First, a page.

General Dallaire recounts the events leading up to the Rwandan genocide from his perspective as a UN commandeer in charge of implementing a little known peace treaty between Rwandan parties - the implementation if it had been carried out could have prevented a deliberate carefully planned attempt by extremists to eradicate a portion of the country's population and come to power.

As carefully spelled out in his narrative, this was not a "spontaneous spasm of horrific violence" as often characteriz
Shake Hands with the Devil is a compelling memoir that tells the tale of General Romeo Dallaire and his experiences during the Rwandan genocide. Dallaire provides a first0hand account of the atrocities that he experienced in Rwanda, while continuously receiving the same order from the United Nations: Do not act.

Before I read this book, my dream was to one day work for the United Nations, to work against violence and corruption, and foster peace and development. Dallaire's novel completely shatt
Jan 01, 2018 rated it liked it
I read this book in December 2017 and in June 2018 I still can't help but keep thinking about it. This book contains many parts, all of which are compelling. Its Canada and Canadians on the world stage in modernity. It's the effects of colonialism and racism on struggling sub saharan Africa. And most importantly it's a story of a UN peace corps facing challenges, hardships and interactions with a disinterested bureaucracy that blends into a hellish monotony whose routine is interrupted by moment ...more
Sandy Ferguson
Dec 30, 2009 rated it it was amazing  ·  review of another edition
Dallaire's book is a powerful call to action that damns the so called civilised world for its failure to act in the face of Rwanda'a genocide. Dallaire and his companions stand out as rare beacons of light amongst those who refused to act to save Rwanda.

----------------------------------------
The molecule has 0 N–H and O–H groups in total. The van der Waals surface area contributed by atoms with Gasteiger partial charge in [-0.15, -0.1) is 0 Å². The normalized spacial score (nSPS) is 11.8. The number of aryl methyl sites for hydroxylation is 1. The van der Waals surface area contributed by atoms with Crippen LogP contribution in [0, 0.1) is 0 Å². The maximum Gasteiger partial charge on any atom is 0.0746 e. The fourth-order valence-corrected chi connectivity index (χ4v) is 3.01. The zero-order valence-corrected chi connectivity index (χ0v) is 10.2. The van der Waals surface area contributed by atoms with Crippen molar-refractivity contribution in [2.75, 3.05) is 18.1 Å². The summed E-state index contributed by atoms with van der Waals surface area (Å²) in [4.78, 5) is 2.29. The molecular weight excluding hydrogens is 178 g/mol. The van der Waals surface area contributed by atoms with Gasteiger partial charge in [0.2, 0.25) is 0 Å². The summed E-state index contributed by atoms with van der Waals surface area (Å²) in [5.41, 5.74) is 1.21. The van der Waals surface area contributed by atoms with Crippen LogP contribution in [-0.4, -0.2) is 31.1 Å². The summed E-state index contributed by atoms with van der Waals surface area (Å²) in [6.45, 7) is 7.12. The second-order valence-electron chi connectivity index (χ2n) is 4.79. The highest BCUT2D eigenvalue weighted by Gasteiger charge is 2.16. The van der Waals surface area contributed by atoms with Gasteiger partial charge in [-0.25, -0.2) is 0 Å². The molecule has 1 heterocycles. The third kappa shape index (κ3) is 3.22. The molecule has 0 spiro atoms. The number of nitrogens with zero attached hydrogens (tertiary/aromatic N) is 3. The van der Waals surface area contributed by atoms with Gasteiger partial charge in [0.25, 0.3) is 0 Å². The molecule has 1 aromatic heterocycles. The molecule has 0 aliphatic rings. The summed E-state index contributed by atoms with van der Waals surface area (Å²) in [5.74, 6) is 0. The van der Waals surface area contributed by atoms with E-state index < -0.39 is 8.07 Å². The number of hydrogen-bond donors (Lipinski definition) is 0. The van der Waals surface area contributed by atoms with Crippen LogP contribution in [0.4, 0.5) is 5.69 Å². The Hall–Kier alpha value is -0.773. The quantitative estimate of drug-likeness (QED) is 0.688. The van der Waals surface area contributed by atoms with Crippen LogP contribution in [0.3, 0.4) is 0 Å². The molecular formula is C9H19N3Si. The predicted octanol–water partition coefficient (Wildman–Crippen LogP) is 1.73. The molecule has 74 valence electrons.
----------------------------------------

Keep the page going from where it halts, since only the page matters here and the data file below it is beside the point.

It was a heart wrenching book to read, because it becomes clear that the genocide could have been stopped, but none of the so-called great powers cared, because they did not feel that Rwanda was worth saving. As Dallaire quotes the American offic
Beverley Kaye
Jun 07, 2011 rated it liked it
The story of a genocide and the trauma of the witnesses. “Never again” we see repeated in museums and memorial guest books but we keep letting it happen. Notice “we let” not just “it continues”. It is a conscious decision to ignore the plight of people caught in a civil war...neither their government nor the insurgents care about these people so why should we. We can’t take our inaction we take sides. If there is vast carbon based mineral resources...then we take sides to liberate a c ...more
Jul 26, 2011 rated it liked it
This book is really long. I know that some ppl are afraid to read it in case they are left forever traumatized by the gore, but it's not actually that shocking because he doesn't focus on the blood and guts very much, and when he does mention them, i found that they were too hard to imagine to shake me up. Mostly, he described the actual progress of the UNIMIR from his point of view as the military pooh-bah of the mission. I thought the most interesting thing was de-mystifying how a peacekeeping ...more
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Lieutenant-General The Honourable Roméo A. Dallaire, O.C., C.M.M., G.O.C, M.S.C., C.D., (Retired), Senator, has had a distinguished career in the Canadian military, achieving the rank of Lieutenant-General and becoming Assistant Deputy Minister (Human Resources) in the Department of National Defence in 1998. In 1994, General Dallaire commanded the United Nations Assistance Mission for Rwanda (UNAM ...more
“I know there is a God because in Rwanda I shook hands with the devil. I have seen him, I have smelled him and I have touched him. I know the devil exists and therefore I know there is a God.” 42 likes
“Many signs point to the fact that the youth of the Third World will no longer tolerate living in circumstances that give them no hope for the future. From the young boys I met in the demobilization camps in Sierra Leone to the suicide bombers of Palestine and Chechnya, to the young terrorists who fly planes into the World Trade Center and the Pentagon, we can no longer afford to ignore them. We have to take concrete steps to remove the causes of their rage, or we have to be prepared to suffer the consequences.” 12 likes